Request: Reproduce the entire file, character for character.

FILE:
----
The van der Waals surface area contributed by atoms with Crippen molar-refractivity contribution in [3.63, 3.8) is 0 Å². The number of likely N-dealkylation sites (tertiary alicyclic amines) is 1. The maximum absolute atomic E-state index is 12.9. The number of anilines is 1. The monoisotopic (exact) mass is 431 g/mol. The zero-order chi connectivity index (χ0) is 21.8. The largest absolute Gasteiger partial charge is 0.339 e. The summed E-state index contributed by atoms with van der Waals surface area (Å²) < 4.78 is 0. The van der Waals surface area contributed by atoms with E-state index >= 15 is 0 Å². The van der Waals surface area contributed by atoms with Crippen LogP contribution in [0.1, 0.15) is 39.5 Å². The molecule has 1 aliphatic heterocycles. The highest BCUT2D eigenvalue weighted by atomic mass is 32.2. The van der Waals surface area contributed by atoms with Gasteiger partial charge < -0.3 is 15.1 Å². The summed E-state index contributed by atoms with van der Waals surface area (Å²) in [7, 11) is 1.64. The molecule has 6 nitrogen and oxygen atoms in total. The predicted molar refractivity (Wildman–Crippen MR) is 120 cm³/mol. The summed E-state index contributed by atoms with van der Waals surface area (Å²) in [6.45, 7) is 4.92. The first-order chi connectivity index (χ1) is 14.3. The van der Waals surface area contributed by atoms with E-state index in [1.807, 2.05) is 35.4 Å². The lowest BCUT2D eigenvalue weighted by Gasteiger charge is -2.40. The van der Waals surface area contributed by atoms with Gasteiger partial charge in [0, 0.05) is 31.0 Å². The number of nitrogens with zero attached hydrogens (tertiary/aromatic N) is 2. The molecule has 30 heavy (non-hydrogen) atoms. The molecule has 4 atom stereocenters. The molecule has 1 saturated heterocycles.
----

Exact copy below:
The van der Waals surface area contributed by atoms with Crippen molar-refractivity contribution in [3.63, 3.8) is 0 Å². The number of likely N-dealkylation sites (tertiary alicyclic amines) is 1. The maximum absolute atomic E-state index is 12.9. The number of anilines is 1. The monoisotopic (exact) mass is 431 g/mol. The zero-order chi connectivity index (χ0) is 21.8. The largest absolute Gasteiger partial charge is 0.339 e. The summed E-state index contributed by atoms with van der Waals surface area (Å²) < 4.78 is 0. The van der Waals surface area contributed by atoms with E-state index >= 15 is 0 Å². The van der Waals surface area contributed by atoms with Crippen LogP contribution in [0.1, 0.15) is 39.5 Å². The molecule has 1 aliphatic heterocycles. The highest BCUT2D eigenvalue weighted by atomic mass is 32.2. The van der Waals surface area contributed by atoms with Gasteiger partial charge < -0.3 is 15.1 Å². The summed E-state index contributed by atoms with van der Waals surface area (Å²) in [7, 11) is 1.64. The molecule has 6 nitrogen and oxygen atoms in total. The predicted molar refractivity (Wildman–Crippen MR) is 120 cm³/mol. The summed E-state index contributed by atoms with van der Waals surface area (Å²) in [6.45, 7) is 4.92. The first-order chi connectivity index (χ1) is 14.3. The van der Waals surface area contributed by atoms with E-state index in [1.807, 2.05) is 35.4 Å². The lowest BCUT2D eigenvalue weighted by Gasteiger charge is -2.40. The van der Waals surface area contributed by atoms with Gasteiger partial charge in [0, 0.05) is 31.0 Å². The number of nitrogens with zero attached hydrogens (tertiary/aromatic N) is 2. The molecule has 30 heavy (non-hydrogen) atoms. The molecule has 4 atom stereocenters. The molecule has 1 saturated heterocycles.